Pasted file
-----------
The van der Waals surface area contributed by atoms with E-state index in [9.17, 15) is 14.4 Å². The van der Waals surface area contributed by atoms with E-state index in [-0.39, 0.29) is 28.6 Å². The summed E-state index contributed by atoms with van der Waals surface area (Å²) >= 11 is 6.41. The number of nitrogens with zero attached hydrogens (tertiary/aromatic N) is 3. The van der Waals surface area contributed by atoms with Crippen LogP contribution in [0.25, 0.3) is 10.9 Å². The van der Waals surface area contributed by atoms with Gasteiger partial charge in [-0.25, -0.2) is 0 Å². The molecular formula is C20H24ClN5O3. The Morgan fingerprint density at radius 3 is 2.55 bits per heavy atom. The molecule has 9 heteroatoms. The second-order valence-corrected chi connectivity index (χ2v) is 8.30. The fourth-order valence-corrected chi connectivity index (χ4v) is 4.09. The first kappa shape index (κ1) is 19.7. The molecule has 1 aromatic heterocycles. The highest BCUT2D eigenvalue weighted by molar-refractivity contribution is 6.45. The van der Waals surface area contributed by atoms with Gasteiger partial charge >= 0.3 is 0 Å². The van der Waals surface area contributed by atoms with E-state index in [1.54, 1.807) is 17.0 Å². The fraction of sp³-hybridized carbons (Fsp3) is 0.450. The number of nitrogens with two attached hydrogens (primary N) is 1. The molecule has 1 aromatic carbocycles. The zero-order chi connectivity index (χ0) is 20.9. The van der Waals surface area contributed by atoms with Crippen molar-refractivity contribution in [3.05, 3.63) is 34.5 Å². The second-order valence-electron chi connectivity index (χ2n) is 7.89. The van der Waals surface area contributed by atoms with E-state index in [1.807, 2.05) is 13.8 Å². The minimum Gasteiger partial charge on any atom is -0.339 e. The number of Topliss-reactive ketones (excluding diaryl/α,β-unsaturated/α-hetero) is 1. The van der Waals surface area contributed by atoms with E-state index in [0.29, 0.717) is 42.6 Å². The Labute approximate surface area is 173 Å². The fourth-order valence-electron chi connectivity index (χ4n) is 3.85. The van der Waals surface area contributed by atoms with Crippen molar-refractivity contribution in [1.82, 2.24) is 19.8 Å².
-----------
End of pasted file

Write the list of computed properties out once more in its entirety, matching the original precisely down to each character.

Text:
The van der Waals surface area contributed by atoms with E-state index in [9.17, 15) is 14.4 Å². The van der Waals surface area contributed by atoms with E-state index in [-0.39, 0.29) is 28.6 Å². The summed E-state index contributed by atoms with van der Waals surface area (Å²) >= 11 is 6.41. The number of nitrogens with zero attached hydrogens (tertiary/aromatic N) is 3. The van der Waals surface area contributed by atoms with Crippen LogP contribution in [0.25, 0.3) is 10.9 Å². The van der Waals surface area contributed by atoms with Gasteiger partial charge in [-0.25, -0.2) is 0 Å². The molecular formula is C20H24ClN5O3. The Morgan fingerprint density at radius 3 is 2.55 bits per heavy atom. The molecule has 9 heteroatoms. The second-order valence-corrected chi connectivity index (χ2v) is 8.30. The fourth-order valence-corrected chi connectivity index (χ4v) is 4.09. The first kappa shape index (κ1) is 19.7. The molecule has 1 aromatic heterocycles. The highest BCUT2D eigenvalue weighted by molar-refractivity contribution is 6.45. The van der Waals surface area contributed by atoms with Gasteiger partial charge >= 0.3 is 0 Å². The van der Waals surface area contributed by atoms with E-state index in [1.54, 1.807) is 17.0 Å². The fraction of sp³-hybridized carbons (Fsp3) is 0.450. The number of nitrogens with two attached hydrogens (primary N) is 1. The molecule has 1 aromatic carbocycles. The zero-order chi connectivity index (χ0) is 20.9. The van der Waals surface area contributed by atoms with Crippen molar-refractivity contribution in [3.05, 3.63) is 34.5 Å². The second-order valence-electron chi connectivity index (χ2n) is 7.89. The van der Waals surface area contributed by atoms with E-state index in [1.807, 2.05) is 13.8 Å². The minimum Gasteiger partial charge on any atom is -0.339 e. The number of Topliss-reactive ketones (excluding diaryl/α,β-unsaturated/α-hetero) is 1. The van der Waals surface area contributed by atoms with E-state index in [0.29, 0.717) is 42.6 Å². The Labute approximate surface area is 173 Å². The fourth-order valence-electron chi connectivity index (χ4n) is 3.85. The van der Waals surface area contributed by atoms with Crippen molar-refractivity contribution in [1.82, 2.24) is 19.8 Å².